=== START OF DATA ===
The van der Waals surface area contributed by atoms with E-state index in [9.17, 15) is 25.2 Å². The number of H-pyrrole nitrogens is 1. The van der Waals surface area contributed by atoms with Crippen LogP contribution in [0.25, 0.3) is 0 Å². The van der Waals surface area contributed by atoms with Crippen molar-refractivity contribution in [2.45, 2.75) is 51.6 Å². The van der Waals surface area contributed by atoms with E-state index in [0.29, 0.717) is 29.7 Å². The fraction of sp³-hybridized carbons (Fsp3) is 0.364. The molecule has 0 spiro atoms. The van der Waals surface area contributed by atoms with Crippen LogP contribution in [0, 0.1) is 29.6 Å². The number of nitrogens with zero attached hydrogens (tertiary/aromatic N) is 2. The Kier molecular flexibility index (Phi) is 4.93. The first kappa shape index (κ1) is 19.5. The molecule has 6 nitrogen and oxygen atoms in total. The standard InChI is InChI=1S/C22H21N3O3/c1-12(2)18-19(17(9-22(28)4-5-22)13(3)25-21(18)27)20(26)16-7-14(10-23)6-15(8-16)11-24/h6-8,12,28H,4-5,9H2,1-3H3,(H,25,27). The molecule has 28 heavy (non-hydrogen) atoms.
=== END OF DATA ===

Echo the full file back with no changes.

The van der Waals surface area contributed by atoms with E-state index in [9.17, 15) is 25.2 Å². The number of H-pyrrole nitrogens is 1. The van der Waals surface area contributed by atoms with Crippen LogP contribution in [0.25, 0.3) is 0 Å². The van der Waals surface area contributed by atoms with Crippen molar-refractivity contribution in [2.45, 2.75) is 51.6 Å². The van der Waals surface area contributed by atoms with E-state index in [0.29, 0.717) is 29.7 Å². The fraction of sp³-hybridized carbons (Fsp3) is 0.364. The molecule has 0 spiro atoms. The van der Waals surface area contributed by atoms with Crippen LogP contribution in [0, 0.1) is 29.6 Å². The number of nitrogens with zero attached hydrogens (tertiary/aromatic N) is 2. The Kier molecular flexibility index (Phi) is 4.93. The first kappa shape index (κ1) is 19.5. The molecule has 6 nitrogen and oxygen atoms in total. The standard InChI is InChI=1S/C22H21N3O3/c1-12(2)18-19(17(9-22(28)4-5-22)13(3)25-21(18)27)20(26)16-7-14(10-23)6-15(8-16)11-24/h6-8,12,28H,4-5,9H2,1-3H3,(H,25,27). The molecule has 28 heavy (non-hydrogen) atoms.